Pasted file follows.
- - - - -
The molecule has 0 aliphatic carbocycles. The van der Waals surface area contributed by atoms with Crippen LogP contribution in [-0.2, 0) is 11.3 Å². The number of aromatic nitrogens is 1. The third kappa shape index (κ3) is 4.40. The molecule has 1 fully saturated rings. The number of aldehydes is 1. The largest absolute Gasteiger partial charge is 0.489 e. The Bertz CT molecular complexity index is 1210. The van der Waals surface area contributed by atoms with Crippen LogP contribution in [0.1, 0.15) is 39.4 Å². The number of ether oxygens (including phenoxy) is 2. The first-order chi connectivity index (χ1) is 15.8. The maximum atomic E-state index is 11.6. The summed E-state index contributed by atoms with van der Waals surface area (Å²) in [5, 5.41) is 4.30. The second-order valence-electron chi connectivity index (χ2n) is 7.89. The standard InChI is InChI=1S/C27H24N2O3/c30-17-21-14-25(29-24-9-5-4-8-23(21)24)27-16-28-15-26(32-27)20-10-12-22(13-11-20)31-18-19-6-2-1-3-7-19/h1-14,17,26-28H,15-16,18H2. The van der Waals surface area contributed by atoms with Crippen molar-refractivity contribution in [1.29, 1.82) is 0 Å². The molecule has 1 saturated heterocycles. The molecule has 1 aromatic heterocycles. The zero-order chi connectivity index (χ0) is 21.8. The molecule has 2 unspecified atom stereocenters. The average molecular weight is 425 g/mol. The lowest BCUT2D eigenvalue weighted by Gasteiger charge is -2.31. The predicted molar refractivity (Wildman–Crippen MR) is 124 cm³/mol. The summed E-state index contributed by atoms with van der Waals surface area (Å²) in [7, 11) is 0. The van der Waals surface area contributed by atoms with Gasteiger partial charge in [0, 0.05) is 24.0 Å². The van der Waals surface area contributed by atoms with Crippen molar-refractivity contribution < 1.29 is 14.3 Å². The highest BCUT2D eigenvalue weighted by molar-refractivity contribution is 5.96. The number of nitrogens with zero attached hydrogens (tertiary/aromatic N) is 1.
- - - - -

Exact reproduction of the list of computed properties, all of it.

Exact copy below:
The molecule has 0 aliphatic carbocycles. The van der Waals surface area contributed by atoms with Crippen LogP contribution in [-0.2, 0) is 11.3 Å². The number of aromatic nitrogens is 1. The third kappa shape index (κ3) is 4.40. The molecule has 1 fully saturated rings. The number of aldehydes is 1. The largest absolute Gasteiger partial charge is 0.489 e. The Bertz CT molecular complexity index is 1210. The van der Waals surface area contributed by atoms with Crippen LogP contribution in [0.1, 0.15) is 39.4 Å². The number of ether oxygens (including phenoxy) is 2. The first-order chi connectivity index (χ1) is 15.8. The maximum atomic E-state index is 11.6. The summed E-state index contributed by atoms with van der Waals surface area (Å²) in [5, 5.41) is 4.30. The second-order valence-electron chi connectivity index (χ2n) is 7.89. The standard InChI is InChI=1S/C27H24N2O3/c30-17-21-14-25(29-24-9-5-4-8-23(21)24)27-16-28-15-26(32-27)20-10-12-22(13-11-20)31-18-19-6-2-1-3-7-19/h1-14,17,26-28H,15-16,18H2. The van der Waals surface area contributed by atoms with Crippen molar-refractivity contribution in [1.29, 1.82) is 0 Å². The molecule has 1 saturated heterocycles. The molecule has 1 aromatic heterocycles. The zero-order chi connectivity index (χ0) is 21.8. The molecule has 2 unspecified atom stereocenters. The average molecular weight is 425 g/mol. The lowest BCUT2D eigenvalue weighted by Gasteiger charge is -2.31. The predicted molar refractivity (Wildman–Crippen MR) is 124 cm³/mol. The summed E-state index contributed by atoms with van der Waals surface area (Å²) in [7, 11) is 0. The van der Waals surface area contributed by atoms with Gasteiger partial charge in [0, 0.05) is 24.0 Å². The van der Waals surface area contributed by atoms with Crippen molar-refractivity contribution < 1.29 is 14.3 Å². The highest BCUT2D eigenvalue weighted by molar-refractivity contribution is 5.96. The number of nitrogens with zero attached hydrogens (tertiary/aromatic N) is 1.